Sorry for poor English, i´m not native English speaker…😀

    Marko

    Reply
  2. Mark – what’s going on at the Moscow Times? The OP-ED is almost shutdown. Thanks, Andy

    Reply
    • Mark Galeotti

       /  November 25, 2015

      Now that the print version of MT has gone weekly, I think the tempo of op.eds is changing to match

      Reply
  3. A forgotten incident that never made it into the mainstream press took place on October 6 and 7, 2015, lasting from 2-4 minutes — Turkish military helicopters violated Armenian airspace. Turks claimed it was due to bad weather. It was not bad weather but was a tit-for-tat reaction to their claim that Russian jets strayed into Turkish airspace days earlier. I guess Armenia is as close as Turkey gets to “Russian air space.” See RFE/RL report: http://www.azatutyun.am/content/article/27299112.html.

    Nobody cared last month about this violation and look at Turkish arrogance today!

    Yerevan, Armenia

    Reply
  4. Good point about the nineteenth-century aspect of this. But It is at least interesting to note that the situation between Russia and Turkey in Syria is analogous to Donbas, but this time with Turkey conducting the “hybrid war.” Turks support Turkmen rebels, just as Putin’s Russians supported his rebels. Poroshenko called his an “anti-terror operation,” while Putin calls his intervention by the same name. This may not be just great power rivalry. It may also mark an upsurge in wars over ethnicity.

    Reply
  1. Putin calls Turkey ‘accomplices of terrorists’ after Russian jet shot down – live updates | Education Redefined
  2. Well, as worst-case scenarios go… | and that's the way it was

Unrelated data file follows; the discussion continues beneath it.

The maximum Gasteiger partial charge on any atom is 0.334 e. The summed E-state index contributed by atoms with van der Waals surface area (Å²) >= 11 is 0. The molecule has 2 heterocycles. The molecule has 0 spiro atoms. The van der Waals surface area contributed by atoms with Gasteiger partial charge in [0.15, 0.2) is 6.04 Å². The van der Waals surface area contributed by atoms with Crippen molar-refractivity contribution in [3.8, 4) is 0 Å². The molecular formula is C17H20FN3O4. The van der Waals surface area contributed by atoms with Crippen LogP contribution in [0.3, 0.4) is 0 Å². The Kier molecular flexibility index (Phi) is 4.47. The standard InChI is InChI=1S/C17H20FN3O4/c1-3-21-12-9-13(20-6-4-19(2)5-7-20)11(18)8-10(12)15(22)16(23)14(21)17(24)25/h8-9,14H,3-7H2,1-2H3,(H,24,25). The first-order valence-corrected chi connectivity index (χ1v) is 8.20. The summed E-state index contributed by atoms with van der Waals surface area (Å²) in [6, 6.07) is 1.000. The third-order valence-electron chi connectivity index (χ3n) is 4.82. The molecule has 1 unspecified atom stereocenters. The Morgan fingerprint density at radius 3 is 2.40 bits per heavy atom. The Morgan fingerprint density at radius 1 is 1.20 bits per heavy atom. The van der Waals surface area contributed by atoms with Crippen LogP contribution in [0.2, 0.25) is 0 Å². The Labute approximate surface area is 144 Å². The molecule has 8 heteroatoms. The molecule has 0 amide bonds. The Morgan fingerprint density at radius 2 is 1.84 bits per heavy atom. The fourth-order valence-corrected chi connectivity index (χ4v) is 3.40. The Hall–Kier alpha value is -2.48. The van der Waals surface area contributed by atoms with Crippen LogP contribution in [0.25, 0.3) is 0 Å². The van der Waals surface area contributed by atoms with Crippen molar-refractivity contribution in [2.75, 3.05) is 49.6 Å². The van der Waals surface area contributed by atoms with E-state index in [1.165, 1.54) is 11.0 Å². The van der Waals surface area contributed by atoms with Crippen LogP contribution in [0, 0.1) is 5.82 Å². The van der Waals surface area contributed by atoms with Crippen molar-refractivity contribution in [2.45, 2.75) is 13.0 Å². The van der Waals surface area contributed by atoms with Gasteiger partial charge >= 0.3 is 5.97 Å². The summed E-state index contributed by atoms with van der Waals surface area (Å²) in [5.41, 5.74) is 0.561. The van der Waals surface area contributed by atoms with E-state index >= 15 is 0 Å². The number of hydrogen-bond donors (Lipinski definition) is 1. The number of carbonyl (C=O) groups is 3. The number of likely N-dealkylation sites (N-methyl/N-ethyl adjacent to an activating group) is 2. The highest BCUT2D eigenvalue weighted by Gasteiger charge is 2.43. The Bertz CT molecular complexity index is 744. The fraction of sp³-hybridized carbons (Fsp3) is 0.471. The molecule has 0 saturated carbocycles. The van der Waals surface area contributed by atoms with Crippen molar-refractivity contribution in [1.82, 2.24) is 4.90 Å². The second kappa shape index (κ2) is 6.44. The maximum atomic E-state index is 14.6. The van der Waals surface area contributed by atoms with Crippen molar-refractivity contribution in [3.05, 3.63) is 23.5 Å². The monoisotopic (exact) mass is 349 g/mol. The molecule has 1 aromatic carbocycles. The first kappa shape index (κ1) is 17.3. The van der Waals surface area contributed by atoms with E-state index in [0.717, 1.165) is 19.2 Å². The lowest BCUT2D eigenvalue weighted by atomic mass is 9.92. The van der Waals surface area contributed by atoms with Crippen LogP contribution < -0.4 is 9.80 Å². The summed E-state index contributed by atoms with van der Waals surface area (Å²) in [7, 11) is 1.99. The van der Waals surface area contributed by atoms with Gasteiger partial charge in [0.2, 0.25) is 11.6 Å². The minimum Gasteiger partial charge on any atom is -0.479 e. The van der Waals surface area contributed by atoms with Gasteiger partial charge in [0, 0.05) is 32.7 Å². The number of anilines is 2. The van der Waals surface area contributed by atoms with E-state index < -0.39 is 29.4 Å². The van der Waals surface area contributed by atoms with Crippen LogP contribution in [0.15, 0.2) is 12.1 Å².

3. Turkey shoots down a Russian jet and we return to the 19th century | To Inform is to Influence
  4. Komt anti-IS-coalitie in gevaar na neerhalen Russisch toestel? | Koppen Krant
  5. Links -November 24, 2015 | Nuclear Diner
  6. Πόσο πιθανός είναι ένας Ρωσοτουρκικός, ή ίσως και Τρίτος Παγκόσμιος Πόλεμος; «Ζυγίζοντας» το θερμό επεισόδιο | Η Άλλη Άποψη
  7. Πόσο πιθανός είναι ένας Ρωσοτουρκικός, ή ίσως και Τρίτος Παγκόσμιος Πόλεμος; «Ζυγίζοντας» το θερμό επεισόδιο | Greek National Pride
  8. Ποια θα είναι τα ρωσικά αντίποινα μετά την κατάρριψη. Πούτιν: Δεν αποκλείονται άλλα περιστατικά - Newsmotion.gr
  9. Goldpimmel bestimmen das Weltgeschehen
  10. Clash of the Dickheads | Russia Without BS
  11. Engadget Today » What's next for Putin after Turkey shot down a Russian jet?
  12. What's next for Putin after Turkey shot down a Russian jet? | Tech Feed - CPN DEV
  13. What's next for Putin after Turkey shot down a Russian jet? - DailyScene.comDailyScene.com
  14. What’s next for Putin after Turkey shot down a Russian jet? – Dragon Insider
  15. What's next for Putin after Turkey shot down a Russian jet? - Hell on Heels
  16. What's next for Putin after Turkey shot down a Russian jet? - News
  17. What’s next for Putin after Turkey shot down a Russian jet? | iTruckTV
  18. Η κατάρριψη του ρωσικού μαχητικού, η Συρία, η Ρωσία, η Τουρκία και τα νέα δεδομένα στην περιοχή: 7 ερωτήσεις και απαντήσεις - Newsmotion.gr
  19. What's next for Putin after Turkey shot down a Russian jet? | App Showcase Wordpress Theme
  20. NATO Meets After Turkey Shoots Down Russian Warplane | Atlantic Sentinel
  21. It’s Definitely Maybe World War 3 | The Pandora Report
  22. Η κατάρριψη του ρωσικού μαχητικού, η Συρία, η Ρωσία, η Τουρκία και τα νέα δεδομένα στην περιοχή | Science Arena

Leave a Reply

Please log in using one of these methods to post your comment:

WordPress.com Logo

You are commenting using your WordPress.com account. Log Out / Change )

Twitter picture

You are commenting using your Twitter account. Log Out / Change )

Facebook photo

You are commenting using your Facebook account. Log Out / Change )

Google+ photo

You are commenting using your Google+ account. Log Out / Change )

Connecting to %s

%d bloggers like this: